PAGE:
On July 14, The Department of Justice announced that two providers of electronic brokerage services restructured their $1.5 billion transaction after the Department expressed Clayton Act Section 8 concerns. This underscores the antitrust risks arising from interlocking boards between corporations that could reasonably be considered as competitors. Section 8 compliance is an increasing legal feasibility issue with certain types of governance arrangements arising in the rapidly consolidated health care industry.
In general, Section 8 of the Clayton Act prohibits a person from serving as a director or board-elected or board-appointed officer of two competing corporations whose profits and amount of competing revenues exceed inflation-adjusted statutory thresholds. The primary purpose of Section 8 is to prevent harm to competition by removing the opportunity or temptation to violate the antitrust laws through the interlock. Private parties may bring an action to enforce Section 8. The principle remedy for a violation of Section 8 is removal of the interlocking directors or officers (injunctive relief). As originally structured, the transaction that was the subject of the Department’s July 14 announcement would have created an interlocking governance arrangement between two competitors, where one organization had the authority to nominate one member of the other organization’s governing board. The transaction was ultimately restricted to eliminate the director nomination right (and a related 20 percent ownership interest by one organization in the other).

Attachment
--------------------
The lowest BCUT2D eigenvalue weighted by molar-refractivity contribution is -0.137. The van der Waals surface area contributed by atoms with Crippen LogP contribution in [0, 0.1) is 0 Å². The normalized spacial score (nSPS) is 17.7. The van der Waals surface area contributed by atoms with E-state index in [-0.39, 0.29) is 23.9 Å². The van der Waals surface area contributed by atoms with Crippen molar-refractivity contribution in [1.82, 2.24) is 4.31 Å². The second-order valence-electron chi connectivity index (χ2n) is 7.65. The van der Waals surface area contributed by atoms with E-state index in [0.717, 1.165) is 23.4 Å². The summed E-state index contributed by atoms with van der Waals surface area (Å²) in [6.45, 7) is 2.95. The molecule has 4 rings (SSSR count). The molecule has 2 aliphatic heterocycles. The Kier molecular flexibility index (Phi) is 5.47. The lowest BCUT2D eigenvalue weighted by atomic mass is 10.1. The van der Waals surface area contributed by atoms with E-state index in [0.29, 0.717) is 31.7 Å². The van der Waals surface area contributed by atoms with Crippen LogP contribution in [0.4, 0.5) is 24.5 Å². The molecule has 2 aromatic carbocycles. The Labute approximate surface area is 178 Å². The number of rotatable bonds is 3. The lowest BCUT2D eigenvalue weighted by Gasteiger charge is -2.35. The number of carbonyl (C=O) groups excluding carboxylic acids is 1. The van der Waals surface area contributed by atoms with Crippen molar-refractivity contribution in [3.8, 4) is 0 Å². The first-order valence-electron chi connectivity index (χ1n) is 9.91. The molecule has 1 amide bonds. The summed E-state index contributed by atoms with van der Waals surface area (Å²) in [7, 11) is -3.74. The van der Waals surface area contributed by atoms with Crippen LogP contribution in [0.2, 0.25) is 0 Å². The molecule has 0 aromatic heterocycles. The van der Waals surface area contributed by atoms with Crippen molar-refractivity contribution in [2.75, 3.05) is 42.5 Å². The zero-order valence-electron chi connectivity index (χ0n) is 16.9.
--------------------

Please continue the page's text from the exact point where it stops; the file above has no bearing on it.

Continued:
This announcement demonstrates DOJ’s interest in enforcing Section 8 where necessary to prevent “a cozy relationship amongst competitors.” Of course, the application of Section 8 depends upon the facts and circumstances of particular arrangements and the extent to which they meet certain statutory thresholds. This is particularly the case as concepts of what constitutes “competition” may evolve, given the increasing scope of operations of many health systems, and the growing diversity of their business operations. The general counsel may wish to use this new DOJ action to remind her colleagues who structure business transactions and governance relationships between corporations (that could plausibly be considered to compete with each other) to pro-actively consider the potential Section 8 implications of those proposed transactions and relationships.